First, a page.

SHAPIRO: And the Canadian government said today that at least one of its diplomats in Havana has been treated for hearing loss as well.
Those affected were State Department employees, Nauert said, and no American civilians were affected.
The Cuban Foreign Ministry said on Wednesday it had started an "exhaustive" investigation into the weird incidents which the United States said had caused physical symptoms in its diplomats serving here.
It said Cuba would launch a "comprehensive, priority and urgent investigation".
In a statement issued Wednesday, Cuba strenuously denied playing any role in any attacks against foreign officials.
On Thursday, a spokeswoman for Canada's foreign ministry, Brianne Maxwell, confirmed that some Canadian officials in Cuba had also been affected. Cuban ambassador to Russia Emilio Lozada Garcia also met with Russian Deputy Foreign Minister Sergei Ryabkov Wednesday.
"This kind of technology would be so resource intensive that it doesn't make a lot of sense for the Cubans to develop it by themselves", Houghton said.
State Department spokeswoman Heather Nauert remained tight-lipped about details of the incidents in Cuba that led to the departure of several US diplomats from Cuba and their subsequent treatment for hearing loss. "That is why we are being very careful here with what we say". I mean, we thought these sort of incidents had ended. "We don't have any definitive answers about the source or the cause of what we consider to be incidents", Nauert said. They want a better picture of the scope of the incident, how many people got sick, what symptoms they had and what evidence exists about another country's involvement and if this was intentional or not. "This is an active investigation, and that investigation is ongoing at this time". These "sound lasers" have also been used controversially by authorities in the USA and Israel to disperse protesters and other unruly crowds. "We can't blame any one country".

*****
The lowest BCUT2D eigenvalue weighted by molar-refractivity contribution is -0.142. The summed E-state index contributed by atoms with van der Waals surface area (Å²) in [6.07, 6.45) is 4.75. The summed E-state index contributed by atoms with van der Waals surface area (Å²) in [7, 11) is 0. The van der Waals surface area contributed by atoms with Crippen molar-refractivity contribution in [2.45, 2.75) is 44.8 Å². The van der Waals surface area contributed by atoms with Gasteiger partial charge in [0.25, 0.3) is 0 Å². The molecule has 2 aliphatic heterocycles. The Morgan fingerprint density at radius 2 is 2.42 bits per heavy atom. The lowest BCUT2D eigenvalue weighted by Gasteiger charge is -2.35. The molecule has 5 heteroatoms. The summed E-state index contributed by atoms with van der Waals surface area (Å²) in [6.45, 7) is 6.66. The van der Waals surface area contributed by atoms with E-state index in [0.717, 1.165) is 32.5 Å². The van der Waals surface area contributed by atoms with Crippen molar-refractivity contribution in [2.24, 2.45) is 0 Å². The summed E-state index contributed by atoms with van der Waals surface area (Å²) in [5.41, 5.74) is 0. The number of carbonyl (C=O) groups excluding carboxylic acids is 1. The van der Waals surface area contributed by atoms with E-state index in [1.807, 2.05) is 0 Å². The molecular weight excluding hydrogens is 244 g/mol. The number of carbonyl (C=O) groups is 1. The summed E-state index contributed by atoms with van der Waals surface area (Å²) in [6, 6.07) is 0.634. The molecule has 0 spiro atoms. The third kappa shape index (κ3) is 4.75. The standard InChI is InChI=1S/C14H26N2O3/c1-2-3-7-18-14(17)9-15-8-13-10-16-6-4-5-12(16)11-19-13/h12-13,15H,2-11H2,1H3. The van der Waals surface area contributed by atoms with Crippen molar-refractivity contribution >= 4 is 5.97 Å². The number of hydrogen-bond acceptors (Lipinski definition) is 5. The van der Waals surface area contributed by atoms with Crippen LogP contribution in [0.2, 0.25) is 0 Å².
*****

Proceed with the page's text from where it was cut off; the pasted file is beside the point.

Relations with the country have become a significant issue in U.S. politics, he explained, thanks in part to the population of Cuban exiles in Florida, a battleground state in USA elections. She said the United States has had multiple conversations with the Cuban government, but that the reason the two Cuban diplomats were expelled was because the government shouldn't have allowed the Americans to get sick. The FBI and Diplomatic Security Service are investigating. "They are not safe, they are not secure because something happened to them".
Nauert said the United States expelled two Cuban diplomats in retaliation on May 23, saying while the US didn't have a definitive explanation for the incidents, "the Cuban government has a responsibility and an obligation under the Geneva Convention to protect our diplomats".
Some members of Congress, she said, have been informed but could not say exactly which lawmakers.
"How can it have a similar impact on so many people if it wasn't intentional", a congressional aide said. "What I can tell you is these were us government personnel who were in Cuba in Havana on official duty".